One in five of us is having to take on a second job to cope with soaring house prices and rising interest rates, a survey has revealed.

Research by lender Bradford & Bingley shows that 19 per cent of homeowners are now having to take on additional work so they can meet day-to-day living expenses as home costs spiral.

Interest rates have risen by two percentage points in the past three years and house prices have soared by more than 12 per cent in the last year alone - well in excess of the average rise in wages.

An Assetz House Price Watch survey, published yesterday, showed that average house prices rose by £20,000 in the year from April 2006.

Home repossession orders increased by 53 per cent in Bradford last year alone as more and more home buyers found they had overstretched themselves to get on to the property ladder.

Latest figures show that between July and September last year, the number of repossession orders actually made in Bradford increased from 152 to 232, with mortgage lenders - banks, building societies and private firms - given permission to seize 53 per cent more properties.

The B&B survey showed that 12 per cent of people who are working extra hours are running their own businesses.

These range from people forming their own fully-fledged companies to others who make additional cash by selling goods on internet auction sites like e-Bay.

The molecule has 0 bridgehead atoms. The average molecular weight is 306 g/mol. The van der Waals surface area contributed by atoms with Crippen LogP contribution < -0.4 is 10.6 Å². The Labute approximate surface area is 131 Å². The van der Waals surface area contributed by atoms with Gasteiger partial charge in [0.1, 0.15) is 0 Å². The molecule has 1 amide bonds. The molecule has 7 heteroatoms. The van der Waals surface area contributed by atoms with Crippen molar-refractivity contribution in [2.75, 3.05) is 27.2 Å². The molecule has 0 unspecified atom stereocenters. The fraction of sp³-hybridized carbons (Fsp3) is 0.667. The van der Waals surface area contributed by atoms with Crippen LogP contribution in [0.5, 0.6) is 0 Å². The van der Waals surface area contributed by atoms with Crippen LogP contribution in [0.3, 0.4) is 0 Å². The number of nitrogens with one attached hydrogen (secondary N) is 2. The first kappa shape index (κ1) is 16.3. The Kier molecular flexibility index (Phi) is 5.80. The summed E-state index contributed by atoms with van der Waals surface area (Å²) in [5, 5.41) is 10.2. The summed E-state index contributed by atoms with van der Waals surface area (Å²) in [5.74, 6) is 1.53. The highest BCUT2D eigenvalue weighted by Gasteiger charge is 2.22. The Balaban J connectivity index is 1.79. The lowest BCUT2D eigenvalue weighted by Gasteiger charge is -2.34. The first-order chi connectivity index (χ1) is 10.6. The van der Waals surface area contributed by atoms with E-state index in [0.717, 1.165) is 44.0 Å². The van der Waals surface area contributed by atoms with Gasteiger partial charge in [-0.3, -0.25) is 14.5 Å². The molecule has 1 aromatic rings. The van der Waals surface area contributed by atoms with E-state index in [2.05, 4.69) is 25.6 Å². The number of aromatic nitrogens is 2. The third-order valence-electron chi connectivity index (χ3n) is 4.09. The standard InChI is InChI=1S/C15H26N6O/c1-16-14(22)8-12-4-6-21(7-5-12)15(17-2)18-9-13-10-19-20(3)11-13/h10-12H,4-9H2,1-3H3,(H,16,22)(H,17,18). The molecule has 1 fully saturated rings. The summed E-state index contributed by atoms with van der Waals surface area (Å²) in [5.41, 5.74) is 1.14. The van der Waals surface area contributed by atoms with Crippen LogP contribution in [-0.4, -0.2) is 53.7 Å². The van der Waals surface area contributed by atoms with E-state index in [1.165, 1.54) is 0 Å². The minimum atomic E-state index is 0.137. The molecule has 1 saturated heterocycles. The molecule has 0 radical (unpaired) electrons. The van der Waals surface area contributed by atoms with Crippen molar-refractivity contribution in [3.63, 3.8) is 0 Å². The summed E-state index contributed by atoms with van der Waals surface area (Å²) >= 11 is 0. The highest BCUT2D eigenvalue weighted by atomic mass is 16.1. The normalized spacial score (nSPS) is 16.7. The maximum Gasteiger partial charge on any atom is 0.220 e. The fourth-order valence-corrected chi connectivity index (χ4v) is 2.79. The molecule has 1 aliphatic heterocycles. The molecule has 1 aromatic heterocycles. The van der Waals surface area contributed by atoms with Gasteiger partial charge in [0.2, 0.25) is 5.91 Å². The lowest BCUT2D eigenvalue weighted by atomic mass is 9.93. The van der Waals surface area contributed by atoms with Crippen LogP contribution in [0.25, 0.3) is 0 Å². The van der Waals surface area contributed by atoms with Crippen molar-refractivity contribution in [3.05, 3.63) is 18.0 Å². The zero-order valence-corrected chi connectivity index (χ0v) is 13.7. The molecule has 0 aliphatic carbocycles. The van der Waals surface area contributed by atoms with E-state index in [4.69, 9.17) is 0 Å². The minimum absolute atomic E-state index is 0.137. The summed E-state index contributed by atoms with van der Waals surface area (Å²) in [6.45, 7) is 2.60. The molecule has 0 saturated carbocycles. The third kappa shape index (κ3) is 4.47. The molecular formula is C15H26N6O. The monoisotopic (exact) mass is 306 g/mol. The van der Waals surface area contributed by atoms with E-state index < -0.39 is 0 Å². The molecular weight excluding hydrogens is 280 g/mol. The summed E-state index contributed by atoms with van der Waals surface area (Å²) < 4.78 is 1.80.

A further 11 per cent had taken on separate jobs on top of their main occupation to make ends meet, with top choices for extra work including nursing, cleaning, tutoring and working as councillors.

B&B director Andy Wiggans said: "Our research shows that increasing numbers of people want to get more out of life than a nine-to-five salaried job can provide.

"One size no longer fits all."

And a spokesman for the bank said: "More and more people are going into jobs where they can earn more money privately.

"For example a teacher can provide tuition in his or her spare time.

"Often this extra money can mean the difference between a three-bedroom house and a two-bedroom house, or a home in certain part of town.

"It is a very British thing - an Englishman's home is his castle. At the same time the British have never been afraid of hard work and as the cost of living has risen with the price of houses, people are willing to work hard to maintain both."

The spokesman added that more and more people were getting involved in the buy-to-let market.

"It is becoming more and more common for people to own more than one property and we are seeing an increasing number of people having a second income to help meet these terms."

A spokesman for the Council for Mortgage Lenders said: "It can be hard managing costs.

"In recent years we have seen increased house prices and interest rates which have risen more quickly than earnings.

"There will obviously have to be a trade-off made in terms of people either working harder to earn more to support their borrowing, or compromising on lifestyle factors.

"It might be something that does become more attractive as and when costs get higher."

One person to take on extra work to keep up with mortgage and lifestyle costs is Bradford taxi driver Sajid Ali, 36, who has started his own property business to protect his lifestyle Mr Sajid said: "Having a second income has made it possible for me to achieve my dreams. After just ten weeks of working in my second job, I have been able to book a trip to take my family to Pakistan - something I always thought was wishful thinking, not an achievable goal."

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